One of my favorite people on the planet, W.O. Traywick, passed away on March 14th.
When I first met Mr. Traywick, he scared me to death. I was short for my age while he was a man of great stature with a strong deep voice. Even though he wore large, thick glasses, he had the ability to stare into your very soul. He was a staunch Democrat who taught Civics to me, a young Republican, during the Reagan Administration.
Mr. Traywick also had a reputation of being good with a paddle. When he took a student into the hall for a discipline session, the entire school heard and counted the licks. One year, the school paper even dedicated the Dazz Band song Let It Whip exclusively to him.
By the end of my high school career, I had taken Public Speaking, Drama, Civics, and U.S. History from Mr. Traywick. I also had the honor of acting in nine plays he directed, including the classics Our Town and The Crucible. Later, when I had the opportunity to act in my first play at Ouachita Baptist University, his alma mater, he brought a group of students to watch. That meant so much to me.
Mr. Traywick also served in the youth ministry at First Baptist Church, where I was a member. He once taught us about John the Baptist by serving us actual locusts dipped in honey as our refreshments. He taught my Sunday School class for a couple of years and once helped me clean the floor after I had vomited in front of my friends. That summer, on the night I made Jesus Christ my Lord and Savior, Mr. Traywick prayed with me. I’ll never forget that.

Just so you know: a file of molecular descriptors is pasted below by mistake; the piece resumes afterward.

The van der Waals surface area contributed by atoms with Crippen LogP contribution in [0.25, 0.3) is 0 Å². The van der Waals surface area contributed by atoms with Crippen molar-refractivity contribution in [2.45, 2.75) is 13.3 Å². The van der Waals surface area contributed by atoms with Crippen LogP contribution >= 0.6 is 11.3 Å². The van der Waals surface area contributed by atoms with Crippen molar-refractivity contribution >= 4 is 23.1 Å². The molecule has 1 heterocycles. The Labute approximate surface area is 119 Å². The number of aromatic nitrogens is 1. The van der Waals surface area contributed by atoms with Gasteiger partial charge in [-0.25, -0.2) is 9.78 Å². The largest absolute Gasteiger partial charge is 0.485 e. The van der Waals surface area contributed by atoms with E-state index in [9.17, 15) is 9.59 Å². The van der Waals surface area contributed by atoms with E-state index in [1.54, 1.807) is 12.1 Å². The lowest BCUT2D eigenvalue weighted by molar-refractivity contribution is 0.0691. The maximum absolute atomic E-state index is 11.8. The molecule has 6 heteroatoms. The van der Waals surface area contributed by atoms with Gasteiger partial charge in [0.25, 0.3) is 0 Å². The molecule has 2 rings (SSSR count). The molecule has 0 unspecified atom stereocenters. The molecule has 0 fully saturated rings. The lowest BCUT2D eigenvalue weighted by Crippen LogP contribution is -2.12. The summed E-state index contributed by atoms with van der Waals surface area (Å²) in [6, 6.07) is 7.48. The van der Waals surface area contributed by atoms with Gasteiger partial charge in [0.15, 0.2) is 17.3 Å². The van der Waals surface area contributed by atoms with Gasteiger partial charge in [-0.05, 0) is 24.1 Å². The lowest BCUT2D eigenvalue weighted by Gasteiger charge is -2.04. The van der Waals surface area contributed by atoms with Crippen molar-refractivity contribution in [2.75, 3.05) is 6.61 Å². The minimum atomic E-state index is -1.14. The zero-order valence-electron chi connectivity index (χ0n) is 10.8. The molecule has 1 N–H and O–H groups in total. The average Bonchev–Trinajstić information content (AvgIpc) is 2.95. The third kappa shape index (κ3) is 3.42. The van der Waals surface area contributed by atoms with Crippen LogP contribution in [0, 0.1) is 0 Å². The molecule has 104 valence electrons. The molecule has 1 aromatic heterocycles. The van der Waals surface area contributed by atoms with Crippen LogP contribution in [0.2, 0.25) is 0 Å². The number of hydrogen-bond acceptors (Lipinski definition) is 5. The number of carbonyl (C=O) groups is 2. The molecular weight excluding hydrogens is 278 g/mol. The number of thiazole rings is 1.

Years later, long after Mr. Traywick’s retirement, I visited him in the hospital, hoping to bring him some form of comfort. Instead, I was the one who was encouraged. From his hospital bed, in a voice that wasn’t nearly as deep as I remembered, he told me he was proud of the man I had become.
William Arthur Ward once said, “The mediocre teacher tells. The good teacher explains. The superior teacher demonstrates. The great teacher inspires.”
Winifred Otis Traywick was a great teacher. He inspired me and for that I will always be grateful.
Loved this, John. Not only well written, but well lived! God bless you! and Mr. Trawick in heaven.
Thanks so much, Ms Smedley.
I to was a student at FHS an I so remember his civic class I really looked forward to it. he was a great teacher an he kelp you on your toes if it wasn’t for the stern voice it was with his O so famous Paddle. Never a duel moment in Mr. Trawick class an loved his wife as well she was a great teacher also RIP you will be miss but have impacted so may of the FHS STUDENTS !!!Go Gators !!
m\he was a awsome man I mwt him while i met him when i worked homeheslthtaking care gf his wife he never failed to speak to me no matter where he saw me. i hoks him in high regards I hope he meets my daddy whne he arrives in heaven
Rest in Peace Mr. Traywick.